Memento

Christopher Nolan's visionary thriller proves that film noir, our most beloved genre, continues to offer enormous possibilities for creative filmmakers. Gimmicky and manipulative in the best sense of these terms, “Memento” places the audience within the brain of a man named Leonard (splendidly played by Guy Pearce), who has lost his short-term memory–and identity.

Like most good movies, “Memento” operates on several levels. On the surface, it's a disturbing tale of revenge by man who's obsessive about finding the psycho who raped and killed his wife. Unable to process any new information for longer than a few minutes, he conducts his investigation through a series of Polaroid photos with scribbled captions and tattoos that adorn his body.

Defying linear progression, the script is structured backwards and sideways, so that Leonard's past and future appear to be interconnected from both ends, directly affecting his present. Deconstructing with agility time and space, cinema's most unique dimensions, Memento turns the very act of watching a movie into a self-reflexive riddle, forcing the viewers to decode and then encode not only Leonard's mystery but also the mysterious operation of their own memory.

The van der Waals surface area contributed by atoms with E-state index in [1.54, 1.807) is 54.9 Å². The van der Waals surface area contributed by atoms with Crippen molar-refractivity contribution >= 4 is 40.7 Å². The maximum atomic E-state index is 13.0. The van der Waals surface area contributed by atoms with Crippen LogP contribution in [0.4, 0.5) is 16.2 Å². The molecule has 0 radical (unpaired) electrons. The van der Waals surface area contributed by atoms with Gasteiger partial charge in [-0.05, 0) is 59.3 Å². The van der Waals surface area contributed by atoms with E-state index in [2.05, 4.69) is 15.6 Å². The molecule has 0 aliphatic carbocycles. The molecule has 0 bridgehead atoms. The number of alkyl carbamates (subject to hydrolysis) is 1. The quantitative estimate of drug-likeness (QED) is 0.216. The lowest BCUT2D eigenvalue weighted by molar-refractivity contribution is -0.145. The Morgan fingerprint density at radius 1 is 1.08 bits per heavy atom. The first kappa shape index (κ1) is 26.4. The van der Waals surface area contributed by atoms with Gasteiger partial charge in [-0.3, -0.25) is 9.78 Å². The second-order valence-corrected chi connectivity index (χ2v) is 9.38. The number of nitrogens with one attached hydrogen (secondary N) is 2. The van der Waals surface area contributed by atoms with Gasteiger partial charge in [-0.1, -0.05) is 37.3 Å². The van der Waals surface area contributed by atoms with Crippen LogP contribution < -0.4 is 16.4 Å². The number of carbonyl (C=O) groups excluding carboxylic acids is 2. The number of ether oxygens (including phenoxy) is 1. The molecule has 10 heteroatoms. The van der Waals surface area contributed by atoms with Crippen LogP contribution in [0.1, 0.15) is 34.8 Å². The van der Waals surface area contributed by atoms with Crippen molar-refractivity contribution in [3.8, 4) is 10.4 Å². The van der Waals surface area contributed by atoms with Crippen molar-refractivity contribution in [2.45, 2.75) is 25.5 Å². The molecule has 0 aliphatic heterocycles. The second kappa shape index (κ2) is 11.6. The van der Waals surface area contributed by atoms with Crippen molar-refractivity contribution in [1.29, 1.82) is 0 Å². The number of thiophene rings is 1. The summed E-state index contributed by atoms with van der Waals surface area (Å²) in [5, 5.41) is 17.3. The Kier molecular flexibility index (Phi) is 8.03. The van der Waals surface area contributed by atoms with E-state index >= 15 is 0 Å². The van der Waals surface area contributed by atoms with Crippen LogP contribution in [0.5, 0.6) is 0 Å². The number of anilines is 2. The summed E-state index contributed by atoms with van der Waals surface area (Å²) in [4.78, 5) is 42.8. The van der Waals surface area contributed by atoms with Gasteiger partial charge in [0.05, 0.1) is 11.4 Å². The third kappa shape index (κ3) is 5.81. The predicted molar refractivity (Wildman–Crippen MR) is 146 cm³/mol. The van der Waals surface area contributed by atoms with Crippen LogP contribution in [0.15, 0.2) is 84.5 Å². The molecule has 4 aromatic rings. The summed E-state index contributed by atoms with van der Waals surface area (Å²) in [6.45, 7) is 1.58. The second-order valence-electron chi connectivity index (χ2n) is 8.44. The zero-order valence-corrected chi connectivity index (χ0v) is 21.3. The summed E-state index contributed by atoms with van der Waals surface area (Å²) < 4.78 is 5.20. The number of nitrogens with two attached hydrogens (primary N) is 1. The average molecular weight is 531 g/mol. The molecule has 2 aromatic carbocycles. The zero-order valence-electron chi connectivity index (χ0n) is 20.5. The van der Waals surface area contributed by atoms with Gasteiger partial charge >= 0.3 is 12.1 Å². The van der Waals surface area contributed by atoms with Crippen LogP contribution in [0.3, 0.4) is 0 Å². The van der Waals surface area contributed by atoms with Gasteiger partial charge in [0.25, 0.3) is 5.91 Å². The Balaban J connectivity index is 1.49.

Unlike most contemporary noirs, the script is not based on any recognizable antecedents–its characters and situations are thoroughly modern. Displaying movie savviness as well as social awareness, “Memento” assumes the clarity and piercing logic of a thoughtfully constructed puzzle, with neatly placed shards of humor and irony.

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